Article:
Talia, still soundly asleep, gives birth to twins (Sun and Moon). One of them, in search of a nipple, sucks the splinter of flax out of her finger, and she wakes up. After that, the story pretty much goes back to the Perrault plot, with fewer vipers and a better reason for the first queen to resent Talia, but at the end the wicked queen is dead, the king finally makes an honest man out of himself and marries Talia, and they live happily ever after. So here we have adultery and rape added to the mix of motifs, but hey, the story’s got a moral: “Those whom fortune favours / Find good luck even in their sleep.”

Do you still wonder why we stick with telling the Grimms’ version of the story? Pass the Sauce Robert, please.

I’ve never tasted, let alone cooked, Sauce Robert myself—it seems a fairly involved process that calls for veal stock, which is very hard to come by around here. I found a likely recipe here, if you want to give it a try.

An easier sauce that I make a lot, though, is
WHITE SAUCE or CREAM SAUCE.
It’s very versatile.
Ingredients:

  • 2 Tbsp butter
  • 2 Tbsp flour
  • 1 c. milk or other liquid (see below)
  • Salt and pepper to taste

Steps:

  • In a small saucepan, melt butter over medium-high heat.
  • With a wire whisk, stir in the flour. Cook for a little while with the butter. You can even let it roast to a nice, nutty brown for more of a Sauce Robert effect.
  • Pour in a 1/4 cup of the liquid.
  • Whisk smooth, bring back to a bubbling. Keep adding 1/4 c. at a time, whisking smooth and letting it come back to a boil after each time.
  • Season with salt and pepper
  • If it's too thick for your liking, add more liquid. If you like it thicker to work as a gravy, whisk some more flour into a bit of cold liquid. Add it to the sauce and bring to a boil until it thickens.
As is, this is rather bland. However, it works as a wonderful base for all kinds of other recipes. You can even use it in place of the ubiquitous can of mushroom soup in casseroles.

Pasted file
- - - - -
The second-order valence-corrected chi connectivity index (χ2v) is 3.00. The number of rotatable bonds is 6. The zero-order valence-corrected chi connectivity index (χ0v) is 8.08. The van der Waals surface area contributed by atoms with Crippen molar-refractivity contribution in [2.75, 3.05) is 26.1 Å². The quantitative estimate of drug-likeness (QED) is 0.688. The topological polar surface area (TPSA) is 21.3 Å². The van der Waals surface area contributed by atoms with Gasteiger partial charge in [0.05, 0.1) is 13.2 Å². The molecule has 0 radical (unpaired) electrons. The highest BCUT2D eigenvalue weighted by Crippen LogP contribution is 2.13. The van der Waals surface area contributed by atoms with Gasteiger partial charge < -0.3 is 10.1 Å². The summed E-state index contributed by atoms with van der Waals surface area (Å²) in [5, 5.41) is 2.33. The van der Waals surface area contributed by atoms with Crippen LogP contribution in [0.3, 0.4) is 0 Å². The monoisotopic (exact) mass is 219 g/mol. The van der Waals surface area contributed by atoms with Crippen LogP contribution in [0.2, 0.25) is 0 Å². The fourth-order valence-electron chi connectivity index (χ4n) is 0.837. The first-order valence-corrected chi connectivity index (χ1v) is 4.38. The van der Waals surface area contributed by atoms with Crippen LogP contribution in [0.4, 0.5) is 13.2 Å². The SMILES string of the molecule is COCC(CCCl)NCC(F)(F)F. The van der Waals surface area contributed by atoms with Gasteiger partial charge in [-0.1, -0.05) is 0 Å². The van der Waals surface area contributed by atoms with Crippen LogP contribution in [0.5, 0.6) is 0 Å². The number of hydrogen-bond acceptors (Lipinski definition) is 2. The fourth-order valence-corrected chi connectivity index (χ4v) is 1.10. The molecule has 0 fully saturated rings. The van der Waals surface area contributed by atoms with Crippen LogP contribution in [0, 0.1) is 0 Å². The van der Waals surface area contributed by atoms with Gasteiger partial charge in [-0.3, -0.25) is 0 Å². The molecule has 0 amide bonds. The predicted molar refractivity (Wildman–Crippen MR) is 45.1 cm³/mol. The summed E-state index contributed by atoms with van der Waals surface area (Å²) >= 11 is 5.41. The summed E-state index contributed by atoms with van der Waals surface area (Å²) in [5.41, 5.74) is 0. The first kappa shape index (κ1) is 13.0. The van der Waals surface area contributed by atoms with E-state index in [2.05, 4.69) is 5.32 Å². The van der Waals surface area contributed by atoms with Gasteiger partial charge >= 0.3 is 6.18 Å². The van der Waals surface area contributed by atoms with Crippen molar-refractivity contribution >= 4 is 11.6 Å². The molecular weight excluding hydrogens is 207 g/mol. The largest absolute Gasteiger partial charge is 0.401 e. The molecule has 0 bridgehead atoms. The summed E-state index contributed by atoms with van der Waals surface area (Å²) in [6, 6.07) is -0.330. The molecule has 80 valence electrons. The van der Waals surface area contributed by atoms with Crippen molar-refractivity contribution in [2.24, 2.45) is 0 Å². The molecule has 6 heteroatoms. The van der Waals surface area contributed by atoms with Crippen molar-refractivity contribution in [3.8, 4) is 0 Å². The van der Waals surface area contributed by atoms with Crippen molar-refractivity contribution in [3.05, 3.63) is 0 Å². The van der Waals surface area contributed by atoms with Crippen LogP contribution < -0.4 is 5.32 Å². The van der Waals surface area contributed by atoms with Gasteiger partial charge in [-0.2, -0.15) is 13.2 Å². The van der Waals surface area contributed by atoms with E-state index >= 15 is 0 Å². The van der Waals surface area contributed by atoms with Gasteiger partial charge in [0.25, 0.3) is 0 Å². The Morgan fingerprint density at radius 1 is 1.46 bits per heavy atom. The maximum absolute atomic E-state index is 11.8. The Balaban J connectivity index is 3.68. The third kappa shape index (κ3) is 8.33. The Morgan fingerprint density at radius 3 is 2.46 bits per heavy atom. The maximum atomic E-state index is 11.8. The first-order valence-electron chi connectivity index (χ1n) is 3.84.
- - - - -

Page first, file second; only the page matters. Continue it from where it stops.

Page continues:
Variations:

  • Sauté 1/2 finely chopped onion or a crushed clove of garlic in the butter before adding the flour.
  • Add powdered onion, garlic, herbs, a spoonful of mustard etc. by way of flavor.
  • Add 1/2 c of grated parmesan or sharp cheddar to make a cheese sauce.
  • To make cream soup, e.g. Cream of Mushroom: chop the vegetables, sauté with the butter, and proceed as before, using half stock, half milk or cream.




A mushroom cream sauce is fantastic on top of a schnitzel, preferably one made of served to in-laws. It’s known as a Hunter Schnitzel in Germany—maybe because the prince kept pretending he was going hunting when he was off to visit Beauty in the woods?
Bon Appétit,
and watch out for old ladies with spindles!
Let us know if you try this recipe!
We'd love to hear from you.
A.M. Offenwanger, contributing editor at Enchanted Conversation Magazine, is a writer, reader, blogger, and editor.
Follow her blog Amo Vitam
and on Twitter @amoffenwanger
and Facebook here

Cover Rose Photo by A.M. Offenwanger
Sleeping Beauty Cover illustration by Henry Meynell Rheam
Cover Layout by Amanda Bergloff
Ten Neglected Fairy Tales to Fall in Love With

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Comments

  1. What does Sleeping Beauty (by Perrault) have in common with Sauce Robert to me? I had not heard of either one until reading A.M. Offenwanger’s intriguing current article. In her fun, whimsical way, she shares the darker version of the fairy tale, and also how to make a new sauce for one of my future hamburgers. I will not combine the story and recipe, however, and use the sauce on any babies.
    Great article, A.M.!

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    1. I pretty much had to look up Sauce Robert, myself, after reading the Perrault version of the story. From what I understand, it's one of the five (or six?) base sauces of French cuisine that every chef must master. I don't remember all the others, but one of them is Sauce Béchamel, which is my white sauce made with milk. So there you have it - who says reading fairy tales doesn't result in a culinary education?